A further feature of this invention is that liquid is injected in the form of a jet which points downwards and entrains the air, creating a bed of dense foam. This method, if applied to algae would cause a significant amount of cell breakage. In addition, frothing agents are generally added to the solution to create a stable foam layer, which is undesirable in the case of algae intended for use in health or food products.

Therefore, it would be desirable to provide a method for separation of microalgae from water which is less costly, easier to use, involves a lower energy consumption, provides a high yield and preserves the integrity of the cell structure, enabling retention of desirable cell components.

SUMMARY OF THE INVENTION

Accordingly, it is the object of the present invention to provide an efficient and cost-effective method of obtaining dry, concentrated biomass from an aqueous solution of microalgae, without causing the cells to be ruptured.

The present invention describes a three-stage process, comprising flocculation, flotation and dehydration. The invention is suitable for enterprises engaged in growing microalgae of all types and therefore for all applications, including food and pharmaceutical products. It can be adapted towards specific species if necessary. The system is cheaper and faster than currently available methods and retains many of the properties of the microalgae which are lost in conventional technologies. The system is simple to use and inexpensive to maintain. The separator has no internal moving parts. No special operator training is required in order to operate and maintain the system.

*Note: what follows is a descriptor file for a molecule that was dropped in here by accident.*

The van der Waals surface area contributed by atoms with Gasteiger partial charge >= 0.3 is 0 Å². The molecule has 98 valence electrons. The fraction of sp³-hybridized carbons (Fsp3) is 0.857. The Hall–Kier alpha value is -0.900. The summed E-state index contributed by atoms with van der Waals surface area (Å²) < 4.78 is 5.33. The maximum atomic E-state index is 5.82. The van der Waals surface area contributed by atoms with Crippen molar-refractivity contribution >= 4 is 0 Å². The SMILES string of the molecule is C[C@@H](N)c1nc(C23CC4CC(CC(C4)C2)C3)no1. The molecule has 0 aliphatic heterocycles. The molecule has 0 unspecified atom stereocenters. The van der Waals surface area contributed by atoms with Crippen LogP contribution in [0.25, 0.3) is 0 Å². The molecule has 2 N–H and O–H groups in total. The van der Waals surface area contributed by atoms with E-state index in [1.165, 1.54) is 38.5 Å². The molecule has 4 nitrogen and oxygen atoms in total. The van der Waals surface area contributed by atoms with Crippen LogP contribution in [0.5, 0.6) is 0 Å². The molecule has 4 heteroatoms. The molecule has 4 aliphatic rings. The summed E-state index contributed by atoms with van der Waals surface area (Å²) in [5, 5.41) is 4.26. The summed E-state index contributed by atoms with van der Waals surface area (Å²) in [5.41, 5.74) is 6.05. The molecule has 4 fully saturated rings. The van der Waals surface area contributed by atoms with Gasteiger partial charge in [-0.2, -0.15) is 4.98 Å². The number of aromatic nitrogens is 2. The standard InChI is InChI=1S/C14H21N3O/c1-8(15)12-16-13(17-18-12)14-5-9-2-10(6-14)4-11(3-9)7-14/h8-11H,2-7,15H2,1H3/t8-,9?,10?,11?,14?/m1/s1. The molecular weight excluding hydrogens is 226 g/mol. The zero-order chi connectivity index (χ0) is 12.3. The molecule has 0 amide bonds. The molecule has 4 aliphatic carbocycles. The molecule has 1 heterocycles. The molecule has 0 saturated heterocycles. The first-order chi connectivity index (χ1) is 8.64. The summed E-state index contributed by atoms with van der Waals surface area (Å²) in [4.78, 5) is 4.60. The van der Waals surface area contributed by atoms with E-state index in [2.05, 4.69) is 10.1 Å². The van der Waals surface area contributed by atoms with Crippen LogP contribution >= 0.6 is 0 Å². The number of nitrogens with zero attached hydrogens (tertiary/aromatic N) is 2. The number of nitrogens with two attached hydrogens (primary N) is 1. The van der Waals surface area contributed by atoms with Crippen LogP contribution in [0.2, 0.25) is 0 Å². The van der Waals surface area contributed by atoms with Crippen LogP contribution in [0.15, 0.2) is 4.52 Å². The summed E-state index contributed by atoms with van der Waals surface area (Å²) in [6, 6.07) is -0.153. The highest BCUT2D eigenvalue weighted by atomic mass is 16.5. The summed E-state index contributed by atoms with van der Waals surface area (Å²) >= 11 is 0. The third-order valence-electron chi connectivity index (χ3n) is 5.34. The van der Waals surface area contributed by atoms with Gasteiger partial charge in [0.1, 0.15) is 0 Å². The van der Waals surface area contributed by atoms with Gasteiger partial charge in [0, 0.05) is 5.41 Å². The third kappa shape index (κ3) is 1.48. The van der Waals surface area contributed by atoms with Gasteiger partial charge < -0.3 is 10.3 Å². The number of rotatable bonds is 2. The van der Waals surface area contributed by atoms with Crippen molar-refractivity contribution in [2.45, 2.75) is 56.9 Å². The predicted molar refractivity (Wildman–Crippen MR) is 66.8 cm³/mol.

In a preferred embodiment of the invention, microalgae suspension from a reservoir is passed to a mixer unit where flocculation occurs. The flocculated suspension is then directed to a flotation column of adjustable height into which CO2 (or air) is fed through a disperser, producing bubbles of uniform size. The bubbles carry electrostatically adsorbed flocs to the surface of the liquid, forming a foam layer, which is skimmed off at the top through an overflow outlet. Purified water is discharged through the bottom. Microalgae are filtered through cloth, dried and packed. Solid biomass is passed through a filtration unit and further dried in a drying chamber.

A feature of the invention is the telescopic design of the column, which allows the height to be adjusted so that the position of the overflow outlet corresponds to the position of the foam layer, resulting in efficient removal of foam.

The advantages of the present invention include high yield, absence of rotating parts; a low power requirement (power is needed only for driving the air blower); the possibility of controlling air flow rate and dispersion; small floor space requirement; low capital investment and suitable for use with most species of microalgae, including those as small as 0.5 um. The present invention also preserves the intact structure of the cells and is almost noiseless.